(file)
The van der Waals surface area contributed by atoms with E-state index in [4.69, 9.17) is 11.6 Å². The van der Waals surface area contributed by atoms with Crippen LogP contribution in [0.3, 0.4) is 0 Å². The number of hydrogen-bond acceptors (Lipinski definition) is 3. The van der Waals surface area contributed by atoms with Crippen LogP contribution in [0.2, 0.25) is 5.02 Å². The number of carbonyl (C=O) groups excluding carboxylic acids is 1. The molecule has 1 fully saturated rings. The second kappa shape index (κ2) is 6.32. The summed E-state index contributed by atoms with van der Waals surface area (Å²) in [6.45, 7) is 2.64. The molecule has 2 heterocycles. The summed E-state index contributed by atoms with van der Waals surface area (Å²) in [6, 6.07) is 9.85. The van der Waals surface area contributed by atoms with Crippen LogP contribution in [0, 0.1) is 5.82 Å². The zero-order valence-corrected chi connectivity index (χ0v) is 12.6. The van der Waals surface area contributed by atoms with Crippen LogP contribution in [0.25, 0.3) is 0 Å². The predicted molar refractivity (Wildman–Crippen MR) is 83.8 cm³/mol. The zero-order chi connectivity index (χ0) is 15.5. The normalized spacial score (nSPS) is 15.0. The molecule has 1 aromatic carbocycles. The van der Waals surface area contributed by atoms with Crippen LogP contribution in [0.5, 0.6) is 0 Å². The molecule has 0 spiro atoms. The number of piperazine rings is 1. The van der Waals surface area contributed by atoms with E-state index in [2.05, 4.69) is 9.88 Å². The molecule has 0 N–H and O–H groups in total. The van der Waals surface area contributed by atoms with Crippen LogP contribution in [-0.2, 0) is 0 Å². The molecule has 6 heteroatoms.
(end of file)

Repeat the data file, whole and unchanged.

The van der Waals surface area contributed by atoms with E-state index in [4.69, 9.17) is 11.6 Å². The van der Waals surface area contributed by atoms with Crippen LogP contribution in [0.3, 0.4) is 0 Å². The number of hydrogen-bond acceptors (Lipinski definition) is 3. The van der Waals surface area contributed by atoms with Crippen LogP contribution in [0.2, 0.25) is 5.02 Å². The number of carbonyl (C=O) groups excluding carboxylic acids is 1. The molecule has 1 fully saturated rings. The second kappa shape index (κ2) is 6.32. The summed E-state index contributed by atoms with van der Waals surface area (Å²) in [6.45, 7) is 2.64. The molecule has 2 heterocycles. The summed E-state index contributed by atoms with van der Waals surface area (Å²) in [6, 6.07) is 9.85. The van der Waals surface area contributed by atoms with Crippen LogP contribution in [0, 0.1) is 5.82 Å². The zero-order valence-corrected chi connectivity index (χ0v) is 12.6. The van der Waals surface area contributed by atoms with Crippen LogP contribution in [0.25, 0.3) is 0 Å². The predicted molar refractivity (Wildman–Crippen MR) is 83.8 cm³/mol. The zero-order chi connectivity index (χ0) is 15.5. The normalized spacial score (nSPS) is 15.0. The molecule has 1 aromatic carbocycles. The van der Waals surface area contributed by atoms with Crippen LogP contribution in [0.5, 0.6) is 0 Å². The molecule has 0 spiro atoms. The number of piperazine rings is 1. The van der Waals surface area contributed by atoms with E-state index in [2.05, 4.69) is 9.88 Å². The molecule has 0 N–H and O–H groups in total. The van der Waals surface area contributed by atoms with Crippen LogP contribution in [-0.2, 0) is 0 Å². The molecule has 6 heteroatoms.